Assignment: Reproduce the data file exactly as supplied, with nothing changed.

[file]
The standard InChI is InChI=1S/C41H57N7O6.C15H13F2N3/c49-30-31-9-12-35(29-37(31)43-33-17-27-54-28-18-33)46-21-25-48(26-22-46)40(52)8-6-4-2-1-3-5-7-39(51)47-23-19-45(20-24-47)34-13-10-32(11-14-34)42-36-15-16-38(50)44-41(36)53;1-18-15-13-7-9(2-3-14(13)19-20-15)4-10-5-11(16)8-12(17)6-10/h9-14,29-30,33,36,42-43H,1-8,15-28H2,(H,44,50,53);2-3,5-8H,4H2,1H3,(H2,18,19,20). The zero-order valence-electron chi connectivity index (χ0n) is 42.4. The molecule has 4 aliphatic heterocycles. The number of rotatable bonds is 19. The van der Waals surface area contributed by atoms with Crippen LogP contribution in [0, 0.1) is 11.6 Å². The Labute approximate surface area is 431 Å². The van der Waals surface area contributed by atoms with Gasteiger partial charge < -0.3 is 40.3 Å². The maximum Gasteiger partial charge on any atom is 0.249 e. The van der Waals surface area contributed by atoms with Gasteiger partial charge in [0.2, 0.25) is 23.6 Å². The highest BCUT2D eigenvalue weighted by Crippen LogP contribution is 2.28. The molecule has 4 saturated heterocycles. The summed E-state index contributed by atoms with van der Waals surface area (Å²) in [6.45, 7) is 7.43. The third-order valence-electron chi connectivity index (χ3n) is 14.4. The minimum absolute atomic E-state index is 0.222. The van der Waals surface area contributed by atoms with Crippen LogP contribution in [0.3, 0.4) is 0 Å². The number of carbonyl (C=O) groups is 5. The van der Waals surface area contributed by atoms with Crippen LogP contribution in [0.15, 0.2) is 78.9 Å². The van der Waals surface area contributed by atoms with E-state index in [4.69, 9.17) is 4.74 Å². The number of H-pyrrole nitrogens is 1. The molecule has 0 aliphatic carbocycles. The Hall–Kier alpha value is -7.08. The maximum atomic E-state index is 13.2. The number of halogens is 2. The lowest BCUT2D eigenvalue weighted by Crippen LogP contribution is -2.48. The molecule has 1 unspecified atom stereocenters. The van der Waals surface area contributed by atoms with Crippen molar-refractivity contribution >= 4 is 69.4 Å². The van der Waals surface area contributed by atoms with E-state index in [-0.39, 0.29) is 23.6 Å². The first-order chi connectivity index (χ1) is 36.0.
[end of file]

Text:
The standard InChI is InChI=1S/C41H57N7O6.C15H13F2N3/c49-30-31-9-12-35(29-37(31)43-33-17-27-54-28-18-33)46-21-25-48(26-22-46)40(52)8-6-4-2-1-3-5-7-39(51)47-23-19-45(20-24-47)34-13-10-32(11-14-34)42-36-15-16-38(50)44-41(36)53;1-18-15-13-7-9(2-3-14(13)19-20-15)4-10-5-11(16)8-12(17)6-10/h9-14,29-30,33,36,42-43H,1-8,15-28H2,(H,44,50,53);2-3,5-8H,4H2,1H3,(H2,18,19,20). The zero-order valence-electron chi connectivity index (χ0n) is 42.4. The molecule has 4 aliphatic heterocycles. The number of rotatable bonds is 19. The van der Waals surface area contributed by atoms with Crippen LogP contribution in [0, 0.1) is 11.6 Å². The Labute approximate surface area is 431 Å². The van der Waals surface area contributed by atoms with Gasteiger partial charge < -0.3 is 40.3 Å². The maximum Gasteiger partial charge on any atom is 0.249 e. The van der Waals surface area contributed by atoms with Gasteiger partial charge in [0.2, 0.25) is 23.6 Å². The highest BCUT2D eigenvalue weighted by Crippen LogP contribution is 2.28. The molecule has 4 saturated heterocycles. The summed E-state index contributed by atoms with van der Waals surface area (Å²) in [6.45, 7) is 7.43. The third-order valence-electron chi connectivity index (χ3n) is 14.4. The minimum absolute atomic E-state index is 0.222. The van der Waals surface area contributed by atoms with Crippen LogP contribution in [0.3, 0.4) is 0 Å². The number of carbonyl (C=O) groups is 5. The van der Waals surface area contributed by atoms with Crippen LogP contribution in [0.15, 0.2) is 78.9 Å². The van der Waals surface area contributed by atoms with E-state index in [4.69, 9.17) is 4.74 Å². The number of H-pyrrole nitrogens is 1. The molecule has 0 aliphatic carbocycles. The Hall–Kier alpha value is -7.08. The maximum atomic E-state index is 13.2. The number of halogens is 2. The lowest BCUT2D eigenvalue weighted by Crippen LogP contribution is -2.48. The molecule has 1 unspecified atom stereocenters. The van der Waals surface area contributed by atoms with Crippen molar-refractivity contribution >= 4 is 69.4 Å². The van der Waals surface area contributed by atoms with E-state index in [-0.39, 0.29) is 23.6 Å². The first-order chi connectivity index (χ1) is 36.0.